He was born in Chelsea, England, the son of a Scottish novelist and colonizer, John Galt, by his wife Elizabeth, only daughter of Alexander Tilloch. He was a first cousin of Sir Hugh Allan of Montreal.
He was a member of the Great Coalition government in the Province of Canada that secured Confederation between 1864 and 1867. He became a leading figure in the creation of the Coalition when he was asked to become premier of the Province of Canada by then Governor General Sir Edmund Walker Head. Doubting his own ability to demand the loyalty of the majority of members of the Legislative Assembly, he turned down the position, but recommended that George-Étienne Cartier and John A. Macdonald be asked to become co-leaders of the new government.
In return, Cartier and Macdonald asked him to become Inspector-General of Canada. He accepted the post on the condition that Macdonald and Cartier made Confederation a key platform in their new government. In 1858, Alexander Tilloch Galt made a motion in the Legislature at Kingston recommending that the Province of Canada ask the British Government to create a federal union of British North America (Canada East and West, Prince Edward Island, Newfoundland, New Brunswick, and Nova Scotia) and Rupert's Land (owned by the Hudson's Bay Company). The motion succeeded, and Alexander Galt, John Ross, and Sir George-Étienne Cartier went to London to begin the long process of convincing the British to make British North America into the first sovereign Dominion within the British Empire.
As Inspector General, Galt reformed the Province of Canada's banking system trade policies. He was the main architect of the Cayley-Galt Tariff, which protected colonial businesses and caused consternation in both Britain and the United States.
July 1, 1867, Canada East and West, New Brunswick, and Nova Scotia became the first provinces in British North America to form the Dominion of Canada. Galt served as the first Minister of Finance in the new confederation. As minister of Finance, he reversed many of his earlier policies, promoting trade within the British Empire. Following a strong disagreement with Macdonald and Cartier concerning the fate of the Commercial Bank of Canada, Galt resigned from government. He continued to sit as an MP until 1872.
Nevertheless, Galt remained an important figure in Canadian business and politics. In 1877, The British appointed him as their representative in the Halifax Fisheries Commission concerning American fishing rights in Canadian waters. Following a rapprochement with the re-elected Macdonald, Galt was sent to London to be Canada's informal representative there. As this was the only important office of the Canadian government overseas at the time, he also travelled to France and Spain to negotiate trade deals with those nations. The British government knew of these trips and was not pleased that Canada had developed a foreign policy separate from the Empire. The British demanded that Galt's position be formalized, and in late 1880, he became the first Canadian High Commissioner in London. He left his post on 1 June 1883.
On February 9, 1848, Galt married Elliott Torrance, the daughter of John Torrance, of Saint-Antoine Hall, Montreal. She died on May 25, 1850, shortly after giving birth to their only son, Elliott. Later he married her younger sister, Amy Gordon Torrance. Amy gave birth to 7 daughters and 2 more sons. They lived in Montreal at their house within the Golden Square Mile, which Galt built in about 1860. Galt appears to have had a very non-sectarian approach to religious faith and although the grandson of a Calvinist theologian, Alexander Galt supported both the Methodist and Anglican churches while his wife, Amy, was a lifelong Presbyterian.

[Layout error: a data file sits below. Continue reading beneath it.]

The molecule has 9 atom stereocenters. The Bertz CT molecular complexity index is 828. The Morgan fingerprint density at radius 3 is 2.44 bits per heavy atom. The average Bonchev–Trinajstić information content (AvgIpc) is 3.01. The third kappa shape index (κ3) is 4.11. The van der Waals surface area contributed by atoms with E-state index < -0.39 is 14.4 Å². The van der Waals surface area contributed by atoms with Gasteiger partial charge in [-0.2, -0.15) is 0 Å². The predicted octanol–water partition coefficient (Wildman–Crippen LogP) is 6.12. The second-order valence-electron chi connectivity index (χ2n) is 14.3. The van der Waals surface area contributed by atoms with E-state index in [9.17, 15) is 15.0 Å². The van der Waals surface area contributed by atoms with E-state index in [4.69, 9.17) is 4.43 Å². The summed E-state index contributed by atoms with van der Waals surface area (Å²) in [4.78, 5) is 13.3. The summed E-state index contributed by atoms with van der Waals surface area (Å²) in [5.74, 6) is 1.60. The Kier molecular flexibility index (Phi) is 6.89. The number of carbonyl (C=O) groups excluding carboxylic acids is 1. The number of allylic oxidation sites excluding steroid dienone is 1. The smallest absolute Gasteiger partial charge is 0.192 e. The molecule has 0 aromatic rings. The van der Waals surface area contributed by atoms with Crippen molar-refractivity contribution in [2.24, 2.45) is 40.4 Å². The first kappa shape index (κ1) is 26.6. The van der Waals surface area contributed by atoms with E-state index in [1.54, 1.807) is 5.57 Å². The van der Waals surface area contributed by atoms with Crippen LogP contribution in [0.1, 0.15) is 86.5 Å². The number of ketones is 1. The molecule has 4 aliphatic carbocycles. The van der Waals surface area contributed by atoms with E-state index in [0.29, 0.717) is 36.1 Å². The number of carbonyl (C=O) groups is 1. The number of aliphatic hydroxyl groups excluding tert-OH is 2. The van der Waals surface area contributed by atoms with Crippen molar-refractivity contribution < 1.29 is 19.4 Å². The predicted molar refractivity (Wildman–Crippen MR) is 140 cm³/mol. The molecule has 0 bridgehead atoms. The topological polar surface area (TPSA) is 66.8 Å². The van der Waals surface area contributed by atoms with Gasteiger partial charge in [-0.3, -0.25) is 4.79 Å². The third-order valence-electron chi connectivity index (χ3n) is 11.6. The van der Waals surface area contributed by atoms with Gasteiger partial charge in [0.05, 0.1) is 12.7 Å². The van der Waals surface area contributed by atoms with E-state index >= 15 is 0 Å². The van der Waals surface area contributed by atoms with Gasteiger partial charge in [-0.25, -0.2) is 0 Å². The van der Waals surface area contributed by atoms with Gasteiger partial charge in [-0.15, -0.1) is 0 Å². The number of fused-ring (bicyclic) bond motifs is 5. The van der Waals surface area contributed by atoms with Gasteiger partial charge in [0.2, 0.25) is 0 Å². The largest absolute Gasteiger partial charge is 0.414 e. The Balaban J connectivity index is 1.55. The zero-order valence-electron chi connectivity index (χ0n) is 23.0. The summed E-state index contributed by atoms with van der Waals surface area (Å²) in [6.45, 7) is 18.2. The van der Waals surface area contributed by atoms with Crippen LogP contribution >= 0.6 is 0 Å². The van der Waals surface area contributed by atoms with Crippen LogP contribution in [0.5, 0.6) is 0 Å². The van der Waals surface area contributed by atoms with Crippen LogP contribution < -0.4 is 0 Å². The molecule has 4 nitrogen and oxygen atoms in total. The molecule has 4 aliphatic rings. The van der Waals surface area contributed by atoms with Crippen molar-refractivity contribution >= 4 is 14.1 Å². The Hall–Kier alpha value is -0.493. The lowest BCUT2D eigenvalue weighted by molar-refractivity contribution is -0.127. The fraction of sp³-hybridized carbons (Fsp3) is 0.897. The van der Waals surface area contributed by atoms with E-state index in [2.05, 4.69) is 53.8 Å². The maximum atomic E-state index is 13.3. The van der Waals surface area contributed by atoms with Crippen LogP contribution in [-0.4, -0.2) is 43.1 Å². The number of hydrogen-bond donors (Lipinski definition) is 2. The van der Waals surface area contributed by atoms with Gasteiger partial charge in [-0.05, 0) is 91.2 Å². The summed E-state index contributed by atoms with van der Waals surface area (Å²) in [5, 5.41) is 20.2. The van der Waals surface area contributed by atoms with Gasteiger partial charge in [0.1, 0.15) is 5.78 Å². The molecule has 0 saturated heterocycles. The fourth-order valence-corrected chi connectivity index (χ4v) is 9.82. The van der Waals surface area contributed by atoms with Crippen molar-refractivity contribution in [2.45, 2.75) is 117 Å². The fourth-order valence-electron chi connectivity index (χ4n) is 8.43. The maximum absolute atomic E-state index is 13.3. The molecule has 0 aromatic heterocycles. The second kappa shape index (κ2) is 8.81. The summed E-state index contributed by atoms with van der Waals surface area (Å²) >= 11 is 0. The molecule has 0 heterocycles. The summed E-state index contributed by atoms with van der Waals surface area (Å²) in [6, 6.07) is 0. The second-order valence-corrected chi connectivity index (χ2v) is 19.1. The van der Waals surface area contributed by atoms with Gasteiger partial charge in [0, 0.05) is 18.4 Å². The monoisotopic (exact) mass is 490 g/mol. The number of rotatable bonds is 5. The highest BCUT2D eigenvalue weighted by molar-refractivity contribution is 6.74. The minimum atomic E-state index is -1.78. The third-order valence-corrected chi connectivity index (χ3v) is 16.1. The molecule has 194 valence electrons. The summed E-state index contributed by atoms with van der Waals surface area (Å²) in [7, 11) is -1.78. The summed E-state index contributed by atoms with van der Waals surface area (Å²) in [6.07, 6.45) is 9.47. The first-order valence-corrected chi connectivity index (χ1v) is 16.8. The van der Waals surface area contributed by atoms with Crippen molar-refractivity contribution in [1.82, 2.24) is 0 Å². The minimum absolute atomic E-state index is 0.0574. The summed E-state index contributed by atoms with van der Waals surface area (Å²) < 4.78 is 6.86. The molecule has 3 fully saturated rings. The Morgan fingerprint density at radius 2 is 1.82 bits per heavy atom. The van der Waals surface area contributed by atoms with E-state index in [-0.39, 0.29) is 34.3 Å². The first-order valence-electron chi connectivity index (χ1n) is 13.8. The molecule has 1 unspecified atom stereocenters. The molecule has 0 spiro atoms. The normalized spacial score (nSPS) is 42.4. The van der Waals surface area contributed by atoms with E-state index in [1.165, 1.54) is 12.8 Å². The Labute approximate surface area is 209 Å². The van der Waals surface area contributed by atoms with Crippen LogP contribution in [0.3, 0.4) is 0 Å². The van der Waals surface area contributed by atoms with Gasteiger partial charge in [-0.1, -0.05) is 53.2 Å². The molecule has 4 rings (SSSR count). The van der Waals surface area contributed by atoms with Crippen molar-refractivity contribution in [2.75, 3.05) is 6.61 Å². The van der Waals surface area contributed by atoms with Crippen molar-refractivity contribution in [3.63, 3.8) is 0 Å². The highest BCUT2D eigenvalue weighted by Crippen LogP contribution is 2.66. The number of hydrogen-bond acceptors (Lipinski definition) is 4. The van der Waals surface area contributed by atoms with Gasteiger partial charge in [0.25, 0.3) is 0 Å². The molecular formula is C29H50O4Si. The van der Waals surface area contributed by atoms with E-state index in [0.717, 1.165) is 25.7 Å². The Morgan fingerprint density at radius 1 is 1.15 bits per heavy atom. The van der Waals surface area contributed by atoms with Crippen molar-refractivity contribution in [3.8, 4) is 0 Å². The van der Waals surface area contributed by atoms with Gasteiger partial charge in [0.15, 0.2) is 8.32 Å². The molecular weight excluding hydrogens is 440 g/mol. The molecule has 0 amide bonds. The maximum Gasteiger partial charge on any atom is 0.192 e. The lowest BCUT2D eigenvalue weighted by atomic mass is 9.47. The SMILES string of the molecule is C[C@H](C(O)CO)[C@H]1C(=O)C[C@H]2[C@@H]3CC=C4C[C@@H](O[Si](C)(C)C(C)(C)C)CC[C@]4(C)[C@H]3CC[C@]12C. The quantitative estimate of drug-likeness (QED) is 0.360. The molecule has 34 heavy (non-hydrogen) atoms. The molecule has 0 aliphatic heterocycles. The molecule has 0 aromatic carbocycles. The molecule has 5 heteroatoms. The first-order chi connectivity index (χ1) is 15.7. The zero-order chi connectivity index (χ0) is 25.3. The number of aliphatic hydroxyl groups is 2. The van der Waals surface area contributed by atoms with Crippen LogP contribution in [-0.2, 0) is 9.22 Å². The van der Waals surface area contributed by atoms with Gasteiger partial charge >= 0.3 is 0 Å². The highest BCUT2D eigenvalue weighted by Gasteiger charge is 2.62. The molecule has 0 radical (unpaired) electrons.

Sir Alexander Galt and his son Elliott Torrance Galt co-founded the city of Lethbridge, Alberta in 1883, when he established a coal mine on the banks of the Oldman River in the southwest portion of the District of Alberta, Northwest Territories. The Canadian Post Office refused to accept the name Lethbridge for the community in the Dominion of Canada. Sir ed to the prairie level from the river valley. Canada's Governor General, the Marquess of Landsdowne, demonstrated the Dominion government's support of the Galt enterprises, by opening the Galts' railway in September 1885 in Lethbridge.
Galt's company, the North Western Coal and Navigation Company went through a variety of name changes as it moved into railways, and irrigation enterprises. Prime Minister Sir Wilfrid Laurier dedicated the Galt Hospital addition, which houses the Galt Museum, in 1910.
Galt is interred in the Mount Royal Cemetery in Montreal, Quebec. He has a street named after him: Avenue Galt in the borough of Verdun, Quebec, in the city of Montreal where he had lands. In Lennoxville, Quebec, the Alexander Galt High School was named in his honour.
The Galt Gardens public park and Galt Museum (formerly a hospital) in Lethbridge are named after him.
Galt was the founding president of The Guarantee Company of North America in 1872, providing fidelity bonds to guarantee the surety of employees of railroads and government. The company still exists today as the largest provider of surety bonds in all of Canada in public works and government services.
Galt was portrayed by Patrick McKenna in the 2011 CBC Television film John A.: Birth of a Country.